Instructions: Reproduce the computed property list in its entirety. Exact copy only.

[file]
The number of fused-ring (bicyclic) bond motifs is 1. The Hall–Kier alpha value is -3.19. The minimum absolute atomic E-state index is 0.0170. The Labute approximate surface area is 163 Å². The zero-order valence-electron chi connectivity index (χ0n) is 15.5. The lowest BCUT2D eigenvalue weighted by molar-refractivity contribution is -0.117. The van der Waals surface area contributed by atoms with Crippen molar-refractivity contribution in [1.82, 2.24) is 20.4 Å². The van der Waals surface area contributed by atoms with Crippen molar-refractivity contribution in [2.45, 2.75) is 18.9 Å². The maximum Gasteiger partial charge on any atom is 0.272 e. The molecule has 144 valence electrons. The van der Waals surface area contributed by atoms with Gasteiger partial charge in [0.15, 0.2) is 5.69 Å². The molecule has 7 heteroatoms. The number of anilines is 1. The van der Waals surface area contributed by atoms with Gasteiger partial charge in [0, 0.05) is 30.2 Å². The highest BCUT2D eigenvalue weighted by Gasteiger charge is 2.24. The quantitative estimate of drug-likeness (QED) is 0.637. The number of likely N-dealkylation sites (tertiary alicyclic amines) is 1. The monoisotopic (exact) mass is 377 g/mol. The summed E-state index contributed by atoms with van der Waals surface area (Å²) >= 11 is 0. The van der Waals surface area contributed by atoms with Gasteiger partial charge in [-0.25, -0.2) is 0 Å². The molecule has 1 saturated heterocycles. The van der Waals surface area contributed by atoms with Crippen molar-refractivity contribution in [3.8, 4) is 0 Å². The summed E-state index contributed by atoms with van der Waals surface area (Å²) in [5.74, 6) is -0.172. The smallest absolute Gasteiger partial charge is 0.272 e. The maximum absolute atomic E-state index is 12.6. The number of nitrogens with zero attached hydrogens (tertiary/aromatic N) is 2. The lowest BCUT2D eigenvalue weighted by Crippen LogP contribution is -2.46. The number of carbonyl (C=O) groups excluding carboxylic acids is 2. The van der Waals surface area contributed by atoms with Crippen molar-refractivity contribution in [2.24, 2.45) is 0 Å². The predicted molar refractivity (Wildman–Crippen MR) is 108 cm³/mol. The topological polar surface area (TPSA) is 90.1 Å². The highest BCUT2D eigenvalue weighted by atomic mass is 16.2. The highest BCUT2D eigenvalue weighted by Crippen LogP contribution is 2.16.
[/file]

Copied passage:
The number of fused-ring (bicyclic) bond motifs is 1. The Hall–Kier alpha value is -3.19. The minimum absolute atomic E-state index is 0.0170. The Labute approximate surface area is 163 Å². The zero-order valence-electron chi connectivity index (χ0n) is 15.5. The lowest BCUT2D eigenvalue weighted by molar-refractivity contribution is -0.117. The van der Waals surface area contributed by atoms with Crippen molar-refractivity contribution in [1.82, 2.24) is 20.4 Å². The van der Waals surface area contributed by atoms with Crippen molar-refractivity contribution in [2.45, 2.75) is 18.9 Å². The maximum Gasteiger partial charge on any atom is 0.272 e. The molecule has 144 valence electrons. The van der Waals surface area contributed by atoms with Gasteiger partial charge in [0.15, 0.2) is 5.69 Å². The molecule has 7 heteroatoms. The number of anilines is 1. The van der Waals surface area contributed by atoms with Gasteiger partial charge in [0, 0.05) is 30.2 Å². The highest BCUT2D eigenvalue weighted by Gasteiger charge is 2.24. The quantitative estimate of drug-likeness (QED) is 0.637. The number of likely N-dealkylation sites (tertiary alicyclic amines) is 1. The monoisotopic (exact) mass is 377 g/mol. The summed E-state index contributed by atoms with van der Waals surface area (Å²) >= 11 is 0. The van der Waals surface area contributed by atoms with Gasteiger partial charge in [-0.25, -0.2) is 0 Å². The molecule has 1 saturated heterocycles. The van der Waals surface area contributed by atoms with Crippen molar-refractivity contribution in [3.8, 4) is 0 Å². The summed E-state index contributed by atoms with van der Waals surface area (Å²) in [5.74, 6) is -0.172. The smallest absolute Gasteiger partial charge is 0.272 e. The maximum absolute atomic E-state index is 12.6. The number of nitrogens with zero attached hydrogens (tertiary/aromatic N) is 2. The lowest BCUT2D eigenvalue weighted by Crippen LogP contribution is -2.46. The number of carbonyl (C=O) groups excluding carboxylic acids is 2. The van der Waals surface area contributed by atoms with Crippen molar-refractivity contribution in [2.24, 2.45) is 0 Å². The predicted molar refractivity (Wildman–Crippen MR) is 108 cm³/mol. The topological polar surface area (TPSA) is 90.1 Å². The highest BCUT2D eigenvalue weighted by atomic mass is 16.2. The highest BCUT2D eigenvalue weighted by Crippen LogP contribution is 2.16.